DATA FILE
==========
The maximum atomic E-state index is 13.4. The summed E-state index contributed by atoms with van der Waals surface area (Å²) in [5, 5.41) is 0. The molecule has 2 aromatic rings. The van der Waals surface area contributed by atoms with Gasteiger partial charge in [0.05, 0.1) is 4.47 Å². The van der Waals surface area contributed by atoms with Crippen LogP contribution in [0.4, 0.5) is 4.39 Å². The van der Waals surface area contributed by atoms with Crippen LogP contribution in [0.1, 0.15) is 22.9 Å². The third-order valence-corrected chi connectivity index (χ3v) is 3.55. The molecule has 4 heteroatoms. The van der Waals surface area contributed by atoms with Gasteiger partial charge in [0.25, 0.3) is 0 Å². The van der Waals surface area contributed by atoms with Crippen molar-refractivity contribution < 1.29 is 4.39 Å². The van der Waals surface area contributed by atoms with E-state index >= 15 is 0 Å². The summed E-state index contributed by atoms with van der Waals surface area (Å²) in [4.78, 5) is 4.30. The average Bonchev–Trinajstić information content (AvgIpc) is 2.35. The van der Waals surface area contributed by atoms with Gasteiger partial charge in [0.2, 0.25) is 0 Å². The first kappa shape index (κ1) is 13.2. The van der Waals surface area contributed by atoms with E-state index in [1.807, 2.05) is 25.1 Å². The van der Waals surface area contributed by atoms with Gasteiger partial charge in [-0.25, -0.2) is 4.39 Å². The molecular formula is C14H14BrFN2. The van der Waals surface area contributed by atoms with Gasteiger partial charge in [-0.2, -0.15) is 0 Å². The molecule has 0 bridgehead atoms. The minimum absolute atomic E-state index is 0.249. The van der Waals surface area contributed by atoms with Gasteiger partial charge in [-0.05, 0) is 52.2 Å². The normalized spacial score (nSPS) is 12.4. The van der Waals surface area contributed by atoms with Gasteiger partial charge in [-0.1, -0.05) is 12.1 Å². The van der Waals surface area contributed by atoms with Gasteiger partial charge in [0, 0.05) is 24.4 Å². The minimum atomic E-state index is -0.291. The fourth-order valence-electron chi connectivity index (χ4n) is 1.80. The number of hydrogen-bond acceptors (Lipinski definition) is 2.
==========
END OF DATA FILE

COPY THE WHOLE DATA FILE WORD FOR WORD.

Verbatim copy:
The maximum atomic E-state index is 13.4. The summed E-state index contributed by atoms with van der Waals surface area (Å²) in [5, 5.41) is 0. The molecule has 2 aromatic rings. The van der Waals surface area contributed by atoms with Gasteiger partial charge in [0.05, 0.1) is 4.47 Å². The van der Waals surface area contributed by atoms with Crippen LogP contribution in [0.4, 0.5) is 4.39 Å². The van der Waals surface area contributed by atoms with Crippen LogP contribution in [0.1, 0.15) is 22.9 Å². The third-order valence-corrected chi connectivity index (χ3v) is 3.55. The molecule has 4 heteroatoms. The van der Waals surface area contributed by atoms with Gasteiger partial charge in [0.25, 0.3) is 0 Å². The van der Waals surface area contributed by atoms with Crippen molar-refractivity contribution < 1.29 is 4.39 Å². The van der Waals surface area contributed by atoms with E-state index >= 15 is 0 Å². The summed E-state index contributed by atoms with van der Waals surface area (Å²) in [4.78, 5) is 4.30. The average Bonchev–Trinajstić information content (AvgIpc) is 2.35. The van der Waals surface area contributed by atoms with Gasteiger partial charge in [0.2, 0.25) is 0 Å². The first kappa shape index (κ1) is 13.2. The van der Waals surface area contributed by atoms with E-state index in [1.807, 2.05) is 25.1 Å². The van der Waals surface area contributed by atoms with Gasteiger partial charge in [-0.25, -0.2) is 4.39 Å². The molecular formula is C14H14BrFN2. The van der Waals surface area contributed by atoms with Gasteiger partial charge in [-0.2, -0.15) is 0 Å². The molecule has 0 bridgehead atoms. The minimum absolute atomic E-state index is 0.249. The van der Waals surface area contributed by atoms with Gasteiger partial charge in [-0.05, 0) is 52.2 Å². The normalized spacial score (nSPS) is 12.4. The van der Waals surface area contributed by atoms with Gasteiger partial charge in [-0.1, -0.05) is 12.1 Å². The van der Waals surface area contributed by atoms with Gasteiger partial charge in [0, 0.05) is 24.4 Å². The minimum atomic E-state index is -0.291. The fourth-order valence-electron chi connectivity index (χ4n) is 1.80. The number of hydrogen-bond acceptors (Lipinski definition) is 2.